Wednesday, 8 February 2012

Herman, the German friendship cake

I recently saw one of the school mum's passing on a strange bowl of gloop to someone and, my curiosity piqued, I had to ask her what it was. She told me that it was a German friendship cake and that if I wanted she would "grow" me one but that it would take a week or so. 

I forgot all about it but 10 days later she duly handed over Herman with a printed sheet of instructions and off we went.
This is Herman on Day 1
Herman (as he is affectionately called) is a sour dough and you have to look after him for 10 days, stirring daily and feeding him twice before baking him. The mixture bubbles away in a very satisfying fashion ...
But why is he called a friendship cake I hear you ask? Well, before you bake him, you split him into four portions. Portion 1 gets baked, portions 2 and 3 get passed to friends and portion 4 grows you a whole new "Son of Herman".

I baked Herman today, adding apple, raisins and almond flakes and he smells and looks delicious.

I had difficulty getting him out of the tin and he broke apart but that could be that I was too impatient and didn't wait until he was fully cold or that I didn't line the tin with greaseproof paper which would have stopped this. As a result I haven't been able to get many presentable "fingers" but never mind - the crumbs taste just as delicious and that way I don't know how many pieces I have actually eaten and so don't need to feel too guilty!

The sons of Herman have already been adopted (one is being called Hector and the other's name is still to be decided) and I hope that their new families have as much fun with them as I have with Herman!!

Below are the instructions I was given.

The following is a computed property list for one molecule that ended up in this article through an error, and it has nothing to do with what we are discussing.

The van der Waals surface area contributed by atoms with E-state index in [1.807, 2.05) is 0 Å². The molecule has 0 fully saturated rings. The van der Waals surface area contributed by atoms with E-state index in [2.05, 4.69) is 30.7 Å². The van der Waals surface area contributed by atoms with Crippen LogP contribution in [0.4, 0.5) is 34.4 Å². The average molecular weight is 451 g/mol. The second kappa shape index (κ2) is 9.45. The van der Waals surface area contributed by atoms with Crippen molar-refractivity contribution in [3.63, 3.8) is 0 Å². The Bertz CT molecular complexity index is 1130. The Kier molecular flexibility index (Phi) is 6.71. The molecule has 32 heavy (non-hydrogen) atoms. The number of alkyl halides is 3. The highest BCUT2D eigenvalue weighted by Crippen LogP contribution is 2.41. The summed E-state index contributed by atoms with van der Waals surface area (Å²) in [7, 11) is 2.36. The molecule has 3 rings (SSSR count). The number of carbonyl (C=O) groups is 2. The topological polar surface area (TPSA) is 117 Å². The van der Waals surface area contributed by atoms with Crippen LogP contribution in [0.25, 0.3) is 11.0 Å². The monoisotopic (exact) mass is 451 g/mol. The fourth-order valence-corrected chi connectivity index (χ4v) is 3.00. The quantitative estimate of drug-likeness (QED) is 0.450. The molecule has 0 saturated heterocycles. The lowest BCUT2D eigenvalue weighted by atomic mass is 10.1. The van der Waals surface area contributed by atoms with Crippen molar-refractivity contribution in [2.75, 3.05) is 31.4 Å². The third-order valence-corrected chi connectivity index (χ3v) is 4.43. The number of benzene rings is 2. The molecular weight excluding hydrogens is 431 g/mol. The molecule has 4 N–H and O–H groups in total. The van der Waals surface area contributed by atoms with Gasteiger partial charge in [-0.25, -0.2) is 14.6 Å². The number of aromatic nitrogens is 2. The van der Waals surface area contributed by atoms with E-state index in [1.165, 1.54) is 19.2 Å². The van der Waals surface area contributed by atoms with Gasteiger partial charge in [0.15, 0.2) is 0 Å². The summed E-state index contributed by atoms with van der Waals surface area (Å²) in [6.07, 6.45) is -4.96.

German Friendship Cake (Herman Cake)
What to do if I give you a Herman cake.
Hi, my name is Herman and I’m a sour dough cake. I'm supposed to sit on your worktop, without a lid on, for 10 days, during which time you should feed me. 

You should not put me in the fridge or I will die. If I stop bubbling, I am dead.

Day 1: Put me in a large mixing bowl (2+ litres) and cover loosely with a tea towel or cling film.
Day 2: Stir well
Day 3: Stir well
Day 4: Now I need feeding. Add 1 cup each of plain flour, sugar and milk. Stir well
Day 5: Stir well
Day 6: Stir well
Day 7: Stir well
Day 8: Stir well
Day 9: I’m hungry again! Add the same ingredients as Day 4 and stir well. Now divide me into 4 equal portions. Give portions 2 and 3 away to friends with a copy of these instructions.
Keep portion 4 for your next cake and follow these instructions to grow me again.
Day 10: Now you are ready to make the cake:
Stir well and add the following:
1 cup sugar 
1/2 tsp salt
2 cups plain flour
2/3 cup of cooking oil
2 eggs
2 tsp vanilla essence
2 cooking apples cut into chunks
1 cup raisins
2 heaped tsp cinnamon
2 heaped tsp baking powder 
Optional extras like cherries, nuts, chocolate chips, coconut etc

Mix everything together and put into a large greased baking tin. Sprinkle with a 1/4 cup of brown sugar and a 1/4 cup of melted butter.
Bake for 45 minutes at 170‐ 180C.
When cold cut into finger pieces.
The cake freezes well and is also delicious warm with cream or ice‐cream.

Thanks to the website Herman the German friendship cake for also posting instructions on how to start your very own Herman.

Starting Your Own Herman
460g flour
500ml milk
230g sugar
90ml warm water
2 tbsp active dry yeast

Sprinkle 1tbsp of sugar over the warm water
Sprinkle the yeast over this and leave in a warm place for around 10 minutes, as it grows to twice its size
Mix in the milk, sugar, flour to the yeast mixture and stir with a wooden spoon
Cover the bowl loosely with something like a tea towel
Keep in a warm place and stir. When you are ready, follow the 10 day cycle to make your Herman cake.

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